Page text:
- Conversion rate: conversions divided by clicks.
- Conversion value: the total value of your conversions.
- Cost: how much money you’ve spent on your campaigns so far.
- Cost-per-click (CPC): how much you’re paying for each click on your ad. It’s the ratio of cost divided by clicks.
- Cost-per-mille (CPM): how much you’re paying for every thousand impressions. If your goal is to increase brand awareness, you’ll want to optimize CPM.
Now that you know what metrics you should track, let’s see how we can put everything together and build a report.
Pinterest report templates in Google Data Studio
It’s no secret that we love Google Data Studio for data visualization at Supermetrics. The tool is super user-friendly, and it offers a ton of visual options you can use for your reports.
To save you some legwork, we’ve created two Pinterest templates in Google Data Studio: Pinterest organic reporting and Pinterest Ads reporting.
Now, I’ll quickly walk you through each template and how you can pull insights from them to improve your Pinterest marketing.
Pinterest organic reporting template
This Pinterest organic reporting template will give you an overview of your content performance. From here, you can quickly check:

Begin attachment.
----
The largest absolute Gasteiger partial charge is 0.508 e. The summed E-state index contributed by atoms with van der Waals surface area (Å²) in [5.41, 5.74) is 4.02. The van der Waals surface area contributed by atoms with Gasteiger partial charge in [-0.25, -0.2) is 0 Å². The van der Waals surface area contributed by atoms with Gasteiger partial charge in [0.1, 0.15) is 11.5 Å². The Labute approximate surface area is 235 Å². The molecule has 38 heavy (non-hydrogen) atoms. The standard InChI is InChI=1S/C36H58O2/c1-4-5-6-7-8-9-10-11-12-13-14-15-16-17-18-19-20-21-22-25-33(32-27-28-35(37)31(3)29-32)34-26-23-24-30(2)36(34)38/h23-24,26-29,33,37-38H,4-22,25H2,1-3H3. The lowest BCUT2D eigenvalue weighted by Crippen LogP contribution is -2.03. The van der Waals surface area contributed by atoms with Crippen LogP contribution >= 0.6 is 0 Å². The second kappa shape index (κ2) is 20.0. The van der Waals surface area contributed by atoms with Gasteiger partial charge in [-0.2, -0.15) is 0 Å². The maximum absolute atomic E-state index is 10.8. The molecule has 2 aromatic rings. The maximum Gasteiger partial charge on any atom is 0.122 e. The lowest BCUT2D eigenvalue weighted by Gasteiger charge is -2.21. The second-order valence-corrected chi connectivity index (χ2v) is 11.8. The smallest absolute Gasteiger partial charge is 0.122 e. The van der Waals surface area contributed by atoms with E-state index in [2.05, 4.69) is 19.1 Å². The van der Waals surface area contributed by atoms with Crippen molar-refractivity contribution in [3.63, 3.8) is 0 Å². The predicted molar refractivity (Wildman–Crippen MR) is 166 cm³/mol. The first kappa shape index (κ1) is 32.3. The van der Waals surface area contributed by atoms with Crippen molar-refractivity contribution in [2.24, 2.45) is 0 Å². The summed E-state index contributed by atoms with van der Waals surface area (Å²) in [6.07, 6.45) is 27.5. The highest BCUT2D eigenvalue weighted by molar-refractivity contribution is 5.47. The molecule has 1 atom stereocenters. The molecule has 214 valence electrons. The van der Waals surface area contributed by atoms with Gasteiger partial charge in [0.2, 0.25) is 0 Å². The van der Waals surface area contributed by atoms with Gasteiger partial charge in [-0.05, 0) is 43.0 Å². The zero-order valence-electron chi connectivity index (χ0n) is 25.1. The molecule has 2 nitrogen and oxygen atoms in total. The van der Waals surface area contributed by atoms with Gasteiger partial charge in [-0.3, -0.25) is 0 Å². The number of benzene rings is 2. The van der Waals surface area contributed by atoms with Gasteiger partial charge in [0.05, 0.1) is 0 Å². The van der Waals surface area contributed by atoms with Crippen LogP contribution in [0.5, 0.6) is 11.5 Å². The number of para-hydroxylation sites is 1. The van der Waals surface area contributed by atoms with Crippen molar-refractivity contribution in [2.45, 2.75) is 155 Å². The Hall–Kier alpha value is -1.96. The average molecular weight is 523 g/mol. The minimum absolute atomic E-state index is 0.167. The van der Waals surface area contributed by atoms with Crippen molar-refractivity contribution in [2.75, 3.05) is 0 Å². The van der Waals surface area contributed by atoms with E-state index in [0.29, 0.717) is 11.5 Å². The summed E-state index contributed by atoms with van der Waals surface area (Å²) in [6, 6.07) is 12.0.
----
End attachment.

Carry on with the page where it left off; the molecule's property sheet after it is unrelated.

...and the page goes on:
- How your content is performing on Pinterest
- How engaged your audience is
- What your best-performing pins are
You’ll see scorecards showing impressions, engagements, closeups, clicks, CTR, and saves at the top of the dashboard. The scorecards also show you a comparison to the previous period.
Let’s say your impressions have decreased for the past months. You can increase the visibility of your pins by:
- Optimizing your visuals (whether you’re posting images, videos, or infographics, make sure to use high-quality images)
- Creating content that matches your audience’s search intent (do keyword research to see what people are searching for)
- Adding relevant keywords to the pin title and description
- Running Pinterest Ads
Next, you can see a table showing your top pins. Here you can find what’s working and what isn’t with your content strategy.
From here, you can identify what your best-performing pins have in common. Do they have the same formats or creative styles? Are they about the same topics?
Once you find what your audience loves, you can invest some $$ in the pins that drive the most conversions.
Pinterest Ads reporting template
The Pinterest Ads reporting template helps you understand your paid campaign performance.
First, you’ll see scorecards representing clicks, conversions, and cost. This data helps you understand:
- Your ad performance
- How many conversions your ads generate